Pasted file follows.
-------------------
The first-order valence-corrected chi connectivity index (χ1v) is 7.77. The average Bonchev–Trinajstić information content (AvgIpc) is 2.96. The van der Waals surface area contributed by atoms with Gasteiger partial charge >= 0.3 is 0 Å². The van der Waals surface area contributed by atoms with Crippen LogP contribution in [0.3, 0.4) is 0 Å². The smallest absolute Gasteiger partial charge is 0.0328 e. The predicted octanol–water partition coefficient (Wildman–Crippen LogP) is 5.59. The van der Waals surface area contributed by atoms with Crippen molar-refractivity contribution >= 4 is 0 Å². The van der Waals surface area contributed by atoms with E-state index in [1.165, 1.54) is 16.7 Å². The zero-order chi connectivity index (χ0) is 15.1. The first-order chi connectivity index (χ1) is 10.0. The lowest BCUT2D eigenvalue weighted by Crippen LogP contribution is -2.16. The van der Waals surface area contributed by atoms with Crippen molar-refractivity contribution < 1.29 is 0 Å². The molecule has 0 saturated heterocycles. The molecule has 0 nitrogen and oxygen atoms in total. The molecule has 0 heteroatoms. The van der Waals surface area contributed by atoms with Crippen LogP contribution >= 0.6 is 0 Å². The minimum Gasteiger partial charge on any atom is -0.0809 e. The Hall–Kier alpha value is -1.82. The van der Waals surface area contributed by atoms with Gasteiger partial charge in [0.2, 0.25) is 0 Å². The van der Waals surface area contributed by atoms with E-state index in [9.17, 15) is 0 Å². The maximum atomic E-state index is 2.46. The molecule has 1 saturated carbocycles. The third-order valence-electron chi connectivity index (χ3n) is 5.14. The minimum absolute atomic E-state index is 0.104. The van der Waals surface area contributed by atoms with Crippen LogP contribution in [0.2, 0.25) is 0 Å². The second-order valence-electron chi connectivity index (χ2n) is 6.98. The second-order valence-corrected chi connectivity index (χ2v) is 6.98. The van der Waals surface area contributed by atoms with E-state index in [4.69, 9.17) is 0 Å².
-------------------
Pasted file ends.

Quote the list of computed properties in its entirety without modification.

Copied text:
The first-order valence-corrected chi connectivity index (χ1v) is 7.77. The average Bonchev–Trinajstić information content (AvgIpc) is 2.96. The van der Waals surface area contributed by atoms with Gasteiger partial charge >= 0.3 is 0 Å². The van der Waals surface area contributed by atoms with Crippen LogP contribution in [0.3, 0.4) is 0 Å². The smallest absolute Gasteiger partial charge is 0.0328 e. The predicted octanol–water partition coefficient (Wildman–Crippen LogP) is 5.59. The van der Waals surface area contributed by atoms with Crippen molar-refractivity contribution >= 4 is 0 Å². The van der Waals surface area contributed by atoms with E-state index in [1.165, 1.54) is 16.7 Å². The zero-order chi connectivity index (χ0) is 15.1. The first-order chi connectivity index (χ1) is 10.0. The lowest BCUT2D eigenvalue weighted by Crippen LogP contribution is -2.16. The van der Waals surface area contributed by atoms with Crippen molar-refractivity contribution < 1.29 is 0 Å². The molecule has 0 saturated heterocycles. The molecule has 0 nitrogen and oxygen atoms in total. The molecule has 0 heteroatoms. The van der Waals surface area contributed by atoms with Crippen LogP contribution >= 0.6 is 0 Å². The minimum Gasteiger partial charge on any atom is -0.0809 e. The Hall–Kier alpha value is -1.82. The van der Waals surface area contributed by atoms with Gasteiger partial charge in [0.2, 0.25) is 0 Å². The van der Waals surface area contributed by atoms with E-state index in [9.17, 15) is 0 Å². The maximum atomic E-state index is 2.46. The molecule has 1 saturated carbocycles. The third-order valence-electron chi connectivity index (χ3n) is 5.14. The minimum absolute atomic E-state index is 0.104. The van der Waals surface area contributed by atoms with Crippen LogP contribution in [0.2, 0.25) is 0 Å². The second-order valence-electron chi connectivity index (χ2n) is 6.98. The second-order valence-corrected chi connectivity index (χ2v) is 6.98. The van der Waals surface area contributed by atoms with E-state index in [4.69, 9.17) is 0 Å².